Monday, September 26, 2011

The Sky Is Falling!!!

All day Friday the TV screen was plastered with news about the NASA satellite that had fallen out of orbit and was going to re-enter the earth's atmosphere, plunging to earth, sometime in the next 12 hours. This satellite (Upper Atmosphere Research Satellite) known as UARS fell out of orbit in 2005 and has been wandering aimlessly around the cosmos for the last six years. Scientific speculation proposed that most of the 6.5 ton piece of metal the size of your average bus would disintegrate in the atmosphere before reaching the earth. It would be possible that 26 pieces may be large or dense enough to survive the journey. With newfound respect for the story of Chicken Little, many earthlings are wanting to tell NASA, "UP UARS!!!"

NASA officials estimated that the debris could fall anywhere between the latitudes of northern Canada and southern South America. Since basically no one lives north of Canada (who would want to) and there are only a handful of populated places south of South America, this prediction was of little comfort to 85% of the world's population. When asked why they could not narrow the path down more specifically so that portion of the globe could better prepare, the NASA spokesperson shrugged his shoulders and said, "What more do you expect? We're not rocket scientists!"

Then to add insult to possible, catastrophic injury, NASA puts out a press release reminding the planet's citizens that if you happen to find a piece of the satellite in your backyard or even lodged in your skull, you may not keep it. It is the property of NASA. Despite this warning, I have already decided what I would do with a piece of UARS if I do happen to find one. Depending in the size I find, I will either make it into a keychain, hang it off a necklace, or mount it in the front of my minivan. I overheard one person excited about how much technology could be pulled out of one of the downed chunks. I reminded him not to get too worked up about it for two reasons:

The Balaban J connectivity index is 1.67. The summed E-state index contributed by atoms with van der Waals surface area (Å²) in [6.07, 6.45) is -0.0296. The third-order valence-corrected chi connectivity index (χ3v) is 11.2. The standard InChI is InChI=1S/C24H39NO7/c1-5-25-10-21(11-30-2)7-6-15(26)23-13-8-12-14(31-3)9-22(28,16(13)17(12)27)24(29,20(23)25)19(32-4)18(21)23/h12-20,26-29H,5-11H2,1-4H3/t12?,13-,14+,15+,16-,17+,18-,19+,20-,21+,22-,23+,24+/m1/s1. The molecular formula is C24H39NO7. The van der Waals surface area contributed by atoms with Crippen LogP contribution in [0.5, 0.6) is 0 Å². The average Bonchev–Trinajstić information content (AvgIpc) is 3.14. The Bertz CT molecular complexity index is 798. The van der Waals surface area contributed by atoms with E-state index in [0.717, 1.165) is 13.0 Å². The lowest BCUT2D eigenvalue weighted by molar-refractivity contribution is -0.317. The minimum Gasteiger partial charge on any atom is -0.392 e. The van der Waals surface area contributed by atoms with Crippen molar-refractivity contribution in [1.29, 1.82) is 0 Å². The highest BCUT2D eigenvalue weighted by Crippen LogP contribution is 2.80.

1. Any circuitry would be burned to a crisp upon re-entry
  2. Your average run-of-the-mill smartphone has more processing power than even top-of-the-line government computers of 1991 when this space junk was launched.
Today, we are told that the satellite has fallen to earth, but the location of the debris field is unknown. These scientists either do not know as much as they would like us to think or the government has already set up classified forced quarantine areas and is currently in the process of sterilizing the scene and neutralizing any witnesses. Either way, we will probably never know the fate of this hunk of melted metal.

Those masks won't save you from falling space junk
I, for one, am proud to have survived another week of impending doom. Despite the odds, I am still alive and kicking after having lived on the New Madrid fault line most of my life, despite the earthquake that we keep hearing is one day going to kill us all. I live in Tornado Alley, which has the highest concentration of tornadoes on the entire planet. I have survived the SARS epidemic, the AIDS Armageddon, the asian bird flu, the West Nile virus, monkey pox and countless other diseases that were supposed to wipe our species off the earth. I am still here despite Y2K, the end of the world prediction last April, the Snowpocolypse of last February, the aligning of the planets in the 80's and the unexplained fame of Paris Hilton.